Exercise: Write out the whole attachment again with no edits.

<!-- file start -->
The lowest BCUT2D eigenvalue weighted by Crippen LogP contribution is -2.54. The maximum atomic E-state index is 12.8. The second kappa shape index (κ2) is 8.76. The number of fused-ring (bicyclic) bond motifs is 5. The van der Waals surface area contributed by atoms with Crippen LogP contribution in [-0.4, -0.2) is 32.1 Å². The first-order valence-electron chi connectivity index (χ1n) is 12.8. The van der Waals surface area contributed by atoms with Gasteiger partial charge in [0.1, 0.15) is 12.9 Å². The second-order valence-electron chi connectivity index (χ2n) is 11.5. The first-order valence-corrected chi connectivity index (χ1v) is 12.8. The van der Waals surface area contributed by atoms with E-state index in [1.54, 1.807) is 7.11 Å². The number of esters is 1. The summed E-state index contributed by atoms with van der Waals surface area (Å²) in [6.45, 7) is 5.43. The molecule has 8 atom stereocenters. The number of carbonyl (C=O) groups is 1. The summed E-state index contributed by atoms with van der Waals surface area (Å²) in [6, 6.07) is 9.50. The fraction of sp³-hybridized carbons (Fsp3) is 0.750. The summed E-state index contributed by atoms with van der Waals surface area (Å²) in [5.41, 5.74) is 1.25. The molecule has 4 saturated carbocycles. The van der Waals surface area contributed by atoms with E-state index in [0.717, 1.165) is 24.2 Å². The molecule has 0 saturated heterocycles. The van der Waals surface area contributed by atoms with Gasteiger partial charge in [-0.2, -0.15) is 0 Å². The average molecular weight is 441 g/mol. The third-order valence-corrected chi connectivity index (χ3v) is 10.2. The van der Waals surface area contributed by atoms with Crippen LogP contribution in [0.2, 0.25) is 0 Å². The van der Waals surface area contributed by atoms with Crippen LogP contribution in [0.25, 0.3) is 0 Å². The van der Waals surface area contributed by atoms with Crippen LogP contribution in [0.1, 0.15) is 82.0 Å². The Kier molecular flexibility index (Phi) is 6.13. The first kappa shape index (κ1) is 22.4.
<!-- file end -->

The lowest BCUT2D eigenvalue weighted by Crippen LogP contribution is -2.54. The maximum atomic E-state index is 12.8. The second kappa shape index (κ2) is 8.76. The number of fused-ring (bicyclic) bond motifs is 5. The van der Waals surface area contributed by atoms with Crippen LogP contribution in [-0.4, -0.2) is 32.1 Å². The first-order valence-electron chi connectivity index (χ1n) is 12.8. The van der Waals surface area contributed by atoms with Gasteiger partial charge in [0.1, 0.15) is 12.9 Å². The second-order valence-electron chi connectivity index (χ2n) is 11.5. The first-order valence-corrected chi connectivity index (χ1v) is 12.8. The van der Waals surface area contributed by atoms with E-state index in [1.54, 1.807) is 7.11 Å². The number of esters is 1. The summed E-state index contributed by atoms with van der Waals surface area (Å²) in [6.45, 7) is 5.43. The molecule has 8 atom stereocenters. The number of carbonyl (C=O) groups is 1. The summed E-state index contributed by atoms with van der Waals surface area (Å²) in [6, 6.07) is 9.50. The fraction of sp³-hybridized carbons (Fsp3) is 0.750. The summed E-state index contributed by atoms with van der Waals surface area (Å²) in [5.41, 5.74) is 1.25. The molecule has 4 saturated carbocycles. The van der Waals surface area contributed by atoms with E-state index in [0.717, 1.165) is 24.2 Å². The molecule has 0 saturated heterocycles. The van der Waals surface area contributed by atoms with Gasteiger partial charge in [-0.2, -0.15) is 0 Å². The average molecular weight is 441 g/mol. The third-order valence-corrected chi connectivity index (χ3v) is 10.2. The van der Waals surface area contributed by atoms with Crippen LogP contribution in [0.2, 0.25) is 0 Å². The van der Waals surface area contributed by atoms with Crippen LogP contribution in [0.25, 0.3) is 0 Å². The van der Waals surface area contributed by atoms with Crippen LogP contribution in [0.1, 0.15) is 82.0 Å². The Kier molecular flexibility index (Phi) is 6.13. The first kappa shape index (κ1) is 22.4.